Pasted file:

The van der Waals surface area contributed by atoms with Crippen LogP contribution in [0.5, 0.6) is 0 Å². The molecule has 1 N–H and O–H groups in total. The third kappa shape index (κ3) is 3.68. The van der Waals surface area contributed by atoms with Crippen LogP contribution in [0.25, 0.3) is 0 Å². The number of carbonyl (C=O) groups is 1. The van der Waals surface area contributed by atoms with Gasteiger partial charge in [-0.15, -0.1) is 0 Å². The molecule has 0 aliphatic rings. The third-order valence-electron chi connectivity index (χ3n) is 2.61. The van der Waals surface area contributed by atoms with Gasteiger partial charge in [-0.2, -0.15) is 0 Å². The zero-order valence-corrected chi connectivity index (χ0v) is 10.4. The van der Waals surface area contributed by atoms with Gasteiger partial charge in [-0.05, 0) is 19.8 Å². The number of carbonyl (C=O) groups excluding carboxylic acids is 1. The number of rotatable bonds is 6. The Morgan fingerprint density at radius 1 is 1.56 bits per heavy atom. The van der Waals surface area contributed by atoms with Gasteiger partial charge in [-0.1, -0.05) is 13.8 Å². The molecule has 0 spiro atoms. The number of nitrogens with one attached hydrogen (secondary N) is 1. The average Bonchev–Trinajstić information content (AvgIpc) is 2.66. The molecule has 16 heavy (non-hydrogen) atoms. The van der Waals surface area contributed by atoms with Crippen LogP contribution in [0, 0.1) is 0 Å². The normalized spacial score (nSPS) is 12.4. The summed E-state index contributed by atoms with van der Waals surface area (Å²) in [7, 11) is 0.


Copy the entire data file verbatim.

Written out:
The van der Waals surface area contributed by atoms with Crippen LogP contribution in [0.5, 0.6) is 0 Å². The molecule has 1 N–H and O–H groups in total. The third kappa shape index (κ3) is 3.68. The van der Waals surface area contributed by atoms with Crippen LogP contribution in [0.25, 0.3) is 0 Å². The number of carbonyl (C=O) groups is 1. The van der Waals surface area contributed by atoms with Gasteiger partial charge in [-0.15, -0.1) is 0 Å². The molecule has 0 aliphatic rings. The third-order valence-electron chi connectivity index (χ3n) is 2.61. The van der Waals surface area contributed by atoms with Gasteiger partial charge in [-0.2, -0.15) is 0 Å². The zero-order valence-corrected chi connectivity index (χ0v) is 10.4. The van der Waals surface area contributed by atoms with Gasteiger partial charge in [-0.05, 0) is 19.8 Å². The number of carbonyl (C=O) groups excluding carboxylic acids is 1. The number of rotatable bonds is 6. The Morgan fingerprint density at radius 1 is 1.56 bits per heavy atom. The van der Waals surface area contributed by atoms with Gasteiger partial charge in [-0.1, -0.05) is 13.8 Å². The molecule has 0 spiro atoms. The number of nitrogens with one attached hydrogen (secondary N) is 1. The average Bonchev–Trinajstić information content (AvgIpc) is 2.66. The molecule has 16 heavy (non-hydrogen) atoms. The van der Waals surface area contributed by atoms with Crippen LogP contribution in [0, 0.1) is 0 Å². The normalized spacial score (nSPS) is 12.4. The summed E-state index contributed by atoms with van der Waals surface area (Å²) in [7, 11) is 0.